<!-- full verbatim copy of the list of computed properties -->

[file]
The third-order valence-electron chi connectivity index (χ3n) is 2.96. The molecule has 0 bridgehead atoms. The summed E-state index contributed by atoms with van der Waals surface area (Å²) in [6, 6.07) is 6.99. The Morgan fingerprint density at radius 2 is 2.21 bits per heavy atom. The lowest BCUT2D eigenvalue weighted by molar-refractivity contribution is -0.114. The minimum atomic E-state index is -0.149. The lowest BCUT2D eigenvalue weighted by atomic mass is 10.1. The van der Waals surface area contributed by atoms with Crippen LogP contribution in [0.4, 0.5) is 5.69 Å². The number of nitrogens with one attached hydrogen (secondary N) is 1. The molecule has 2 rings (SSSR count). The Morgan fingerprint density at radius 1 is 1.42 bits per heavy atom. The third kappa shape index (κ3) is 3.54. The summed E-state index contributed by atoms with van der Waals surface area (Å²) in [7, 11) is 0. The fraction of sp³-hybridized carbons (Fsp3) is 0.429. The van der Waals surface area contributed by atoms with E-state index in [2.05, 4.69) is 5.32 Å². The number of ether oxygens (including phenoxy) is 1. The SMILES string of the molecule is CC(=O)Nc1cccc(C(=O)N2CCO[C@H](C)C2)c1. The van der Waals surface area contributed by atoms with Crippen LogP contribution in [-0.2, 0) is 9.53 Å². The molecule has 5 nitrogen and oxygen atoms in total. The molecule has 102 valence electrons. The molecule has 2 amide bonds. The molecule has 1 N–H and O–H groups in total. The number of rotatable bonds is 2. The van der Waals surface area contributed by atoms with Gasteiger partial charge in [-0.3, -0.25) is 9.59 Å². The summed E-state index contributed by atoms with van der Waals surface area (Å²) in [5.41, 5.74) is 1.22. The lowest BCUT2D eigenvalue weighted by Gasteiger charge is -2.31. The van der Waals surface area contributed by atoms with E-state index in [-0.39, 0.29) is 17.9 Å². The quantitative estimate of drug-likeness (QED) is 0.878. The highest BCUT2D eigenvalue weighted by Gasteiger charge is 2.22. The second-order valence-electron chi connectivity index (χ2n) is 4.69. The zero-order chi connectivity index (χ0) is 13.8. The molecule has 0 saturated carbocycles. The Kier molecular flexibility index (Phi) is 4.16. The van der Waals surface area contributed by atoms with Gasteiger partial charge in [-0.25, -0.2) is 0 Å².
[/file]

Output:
The third-order valence-electron chi connectivity index (χ3n) is 2.96. The molecule has 0 bridgehead atoms. The summed E-state index contributed by atoms with van der Waals surface area (Å²) in [6, 6.07) is 6.99. The Morgan fingerprint density at radius 2 is 2.21 bits per heavy atom. The lowest BCUT2D eigenvalue weighted by molar-refractivity contribution is -0.114. The minimum atomic E-state index is -0.149. The lowest BCUT2D eigenvalue weighted by atomic mass is 10.1. The van der Waals surface area contributed by atoms with Crippen LogP contribution in [0.4, 0.5) is 5.69 Å². The number of nitrogens with one attached hydrogen (secondary N) is 1. The molecule has 2 rings (SSSR count). The Morgan fingerprint density at radius 1 is 1.42 bits per heavy atom. The third kappa shape index (κ3) is 3.54. The summed E-state index contributed by atoms with van der Waals surface area (Å²) in [7, 11) is 0. The fraction of sp³-hybridized carbons (Fsp3) is 0.429. The van der Waals surface area contributed by atoms with E-state index in [2.05, 4.69) is 5.32 Å². The number of ether oxygens (including phenoxy) is 1. The SMILES string of the molecule is CC(=O)Nc1cccc(C(=O)N2CCO[C@H](C)C2)c1. The van der Waals surface area contributed by atoms with Crippen LogP contribution in [-0.2, 0) is 9.53 Å². The molecule has 5 nitrogen and oxygen atoms in total. The molecule has 102 valence electrons. The molecule has 2 amide bonds. The molecule has 1 N–H and O–H groups in total. The number of rotatable bonds is 2. The van der Waals surface area contributed by atoms with Gasteiger partial charge in [-0.3, -0.25) is 9.59 Å². The summed E-state index contributed by atoms with van der Waals surface area (Å²) in [5.41, 5.74) is 1.22. The lowest BCUT2D eigenvalue weighted by Gasteiger charge is -2.31. The van der Waals surface area contributed by atoms with E-state index in [-0.39, 0.29) is 17.9 Å². The quantitative estimate of drug-likeness (QED) is 0.878. The highest BCUT2D eigenvalue weighted by Gasteiger charge is 2.22. The second-order valence-electron chi connectivity index (χ2n) is 4.69. The zero-order chi connectivity index (χ0) is 13.8. The molecule has 0 saturated carbocycles. The Kier molecular flexibility index (Phi) is 4.16. The van der Waals surface area contributed by atoms with Gasteiger partial charge in [-0.25, -0.2) is 0 Å².